Call for Essays About Any Aspect of Popular Culture, Present or Past

American Idolatry

In the crossfire prattle about American Idol, much of the focus has stagnated on the “suck” or “doesn’t suck” divide, a dead end debate that barely touches the surface of what has become a nationwide phenomena of democratically incubated pop stars.  In the spirit of providing a lively context for our national pastimes, PopMatters writers expand, color, and add nuance to this conversation, broadening familiar threads and tackling Idol fever from wholly new and surprising angles. 

Bill Gibron junkyard dogs the hell out of Idol, fiercely aligning the show with a long line of corporate experiments in suburban evil .  Rob Horning takes a brilliantly political and meditative approach to the show, burrowing seriously into what Idol has to say about the defects of democratic utopianism.  But others in the PopMatters crew serve as strident, intelligent champions for this pop culture underdog.  Jodie Janella Horn mingles with rabid Idol fans standing on the fringes of the Idol red carpet and finds Idol to be a harmless balm for parents’ mid-life crises. Justin Cober-Lake flat out throws a parade for the show, albeit a smart assed one, berating the grumpy holier-than-thou elitists who can’t just sit back and take in some harmless entertainment.  Finally, Terry Sawyer considers American Idol as a harmless revenge fantasy against those we perceive to be perfect.  And we do hate those whom we think perfect, don’t we? While reading these essays hopefully you’ll laugh, you’ll get angry, and you’ll feel a sudden need to find a way to vote for PopMatters with your cell phone.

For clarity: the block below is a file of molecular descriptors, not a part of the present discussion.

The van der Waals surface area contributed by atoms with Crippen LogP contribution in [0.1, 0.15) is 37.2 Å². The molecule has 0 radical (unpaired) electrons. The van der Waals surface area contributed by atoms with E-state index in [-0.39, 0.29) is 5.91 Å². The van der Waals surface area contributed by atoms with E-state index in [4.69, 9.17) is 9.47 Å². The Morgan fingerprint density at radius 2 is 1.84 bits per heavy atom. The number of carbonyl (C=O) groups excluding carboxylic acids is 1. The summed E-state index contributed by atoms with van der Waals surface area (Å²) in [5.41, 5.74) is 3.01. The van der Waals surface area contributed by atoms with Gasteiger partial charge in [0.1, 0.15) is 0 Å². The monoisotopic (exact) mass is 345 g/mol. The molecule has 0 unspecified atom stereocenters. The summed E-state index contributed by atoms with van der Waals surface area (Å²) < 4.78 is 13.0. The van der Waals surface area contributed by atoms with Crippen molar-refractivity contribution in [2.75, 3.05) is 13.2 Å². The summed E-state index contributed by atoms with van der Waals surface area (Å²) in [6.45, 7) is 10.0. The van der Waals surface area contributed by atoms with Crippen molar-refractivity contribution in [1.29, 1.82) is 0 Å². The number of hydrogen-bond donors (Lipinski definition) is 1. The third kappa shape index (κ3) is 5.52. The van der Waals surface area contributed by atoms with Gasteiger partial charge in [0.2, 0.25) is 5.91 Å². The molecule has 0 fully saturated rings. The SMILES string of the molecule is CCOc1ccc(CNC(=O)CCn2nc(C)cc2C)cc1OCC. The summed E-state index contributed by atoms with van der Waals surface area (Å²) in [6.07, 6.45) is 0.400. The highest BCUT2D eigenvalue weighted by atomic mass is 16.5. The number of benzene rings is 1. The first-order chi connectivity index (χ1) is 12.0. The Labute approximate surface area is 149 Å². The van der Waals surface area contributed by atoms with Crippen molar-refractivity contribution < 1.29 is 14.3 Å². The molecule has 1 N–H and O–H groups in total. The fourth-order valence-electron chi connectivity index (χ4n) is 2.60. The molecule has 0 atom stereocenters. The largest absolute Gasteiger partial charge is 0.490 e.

Friday, July 1 2005

Bad Hair and Rad Fashion: How a Jaded Hipster Can Heart Idol and Keep His Lengthy

A world weary music critic admits his guilt-free love of AI.

Under the Table and Scheming: American Idol and the New Payola

Gibron considers AI as a blip in the grand historical tradition of corporate music trash.

Middle-American Idol

Idol's secret fan base is really parents pawning their love for the show on unimpressed children.

American Idol and the Myth of Democratic Taste

American Idol exemplifies the illusory power of voting when the system's core values are rigged. See also, American elections.

Mirror, Mirror, Cell Phone Call

On American Idol, complacently average Americans can cast cathartic votes for their favorite dork contestant to heal their inner ugly duckling. But don't mistake the winners for actual artists.

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